The experience of the pandemic has significantly changed the landscape of flexible working. Since March 2020 all those who could work from home were expected to do so. This has brought about a popular narrative of home working being the common experience of the pandemic. All attention around flexible working is focused on the needs and experience of the third of the workforce who worked from home during the pandemic. Those who have worked from home are more likely to be in higher paid occupations and from London and the Southeast. However, over half of the workforce continued to work outside the home. These workers have not been able to access the flexibility available to home workers. With the exception of home working, all forms of flexible working have fallen over the past year, meaning that has been even harder than before for these workers to access flexible working arrangements.
As we exit the pandemic there is a real risk of a class and geographical divide being created between the flexible working haves and have nots. A recent survey of employers suggests that employers are more likely to not offer flexible work to staff who could not work from home during the pandemic. One in six (16 per cent) of employers surveyed said that after the pandemic, they will not offer flexible working opportunities to staff who could not work from home during the pandemic. This compares to one in sixteen (6 per cent) saying they will not offer flexible working opportunities to those who did work from home in the pandemic.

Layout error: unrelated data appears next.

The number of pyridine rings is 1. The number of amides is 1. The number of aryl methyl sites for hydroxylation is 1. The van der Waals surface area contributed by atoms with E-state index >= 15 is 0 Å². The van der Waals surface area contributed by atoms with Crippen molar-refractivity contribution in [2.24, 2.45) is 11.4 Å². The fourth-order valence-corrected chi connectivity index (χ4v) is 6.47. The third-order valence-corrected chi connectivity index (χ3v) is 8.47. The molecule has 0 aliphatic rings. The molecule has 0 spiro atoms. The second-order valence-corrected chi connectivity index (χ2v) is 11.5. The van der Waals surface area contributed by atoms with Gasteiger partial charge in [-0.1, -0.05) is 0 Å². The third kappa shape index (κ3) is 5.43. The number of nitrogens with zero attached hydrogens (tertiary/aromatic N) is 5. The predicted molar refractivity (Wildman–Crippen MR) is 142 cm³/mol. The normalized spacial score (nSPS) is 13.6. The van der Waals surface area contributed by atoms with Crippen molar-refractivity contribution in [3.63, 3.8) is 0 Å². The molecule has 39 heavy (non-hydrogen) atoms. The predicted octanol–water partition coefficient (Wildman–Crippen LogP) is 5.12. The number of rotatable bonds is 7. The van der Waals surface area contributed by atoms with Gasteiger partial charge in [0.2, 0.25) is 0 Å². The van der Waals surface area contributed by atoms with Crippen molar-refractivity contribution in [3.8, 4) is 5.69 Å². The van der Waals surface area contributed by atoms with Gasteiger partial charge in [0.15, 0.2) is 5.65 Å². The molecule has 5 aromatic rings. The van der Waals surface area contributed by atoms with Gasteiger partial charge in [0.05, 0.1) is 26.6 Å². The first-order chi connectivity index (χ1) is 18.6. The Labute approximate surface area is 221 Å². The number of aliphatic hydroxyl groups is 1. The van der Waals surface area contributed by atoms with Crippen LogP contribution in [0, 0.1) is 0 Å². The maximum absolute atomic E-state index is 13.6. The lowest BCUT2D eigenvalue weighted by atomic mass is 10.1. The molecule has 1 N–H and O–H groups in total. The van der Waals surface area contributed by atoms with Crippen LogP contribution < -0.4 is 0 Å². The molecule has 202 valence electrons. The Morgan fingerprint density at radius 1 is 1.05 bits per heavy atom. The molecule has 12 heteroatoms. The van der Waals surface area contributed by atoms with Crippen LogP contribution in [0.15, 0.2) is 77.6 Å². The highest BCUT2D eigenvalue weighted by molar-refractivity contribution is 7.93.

We cannot allow flexible working to become a perk for the favoured few – offered to a minority of the workforce who are able to work from home – and serving to reinforce existing inequalities.
As well as ensuring that there is fair access to flexible working, we need to make sure that flexible working benefits workers, helping them balance their work and home lives.
Demand for remote working has been transformed by the experiences of enforced home working during the pandemic. More than nine out of ten (91 per cent) of those who worked from home during the pandemic want to spend at least some of the time working remotely, with only one in 25 (4 per cent) preferring to work from an external workplace full time.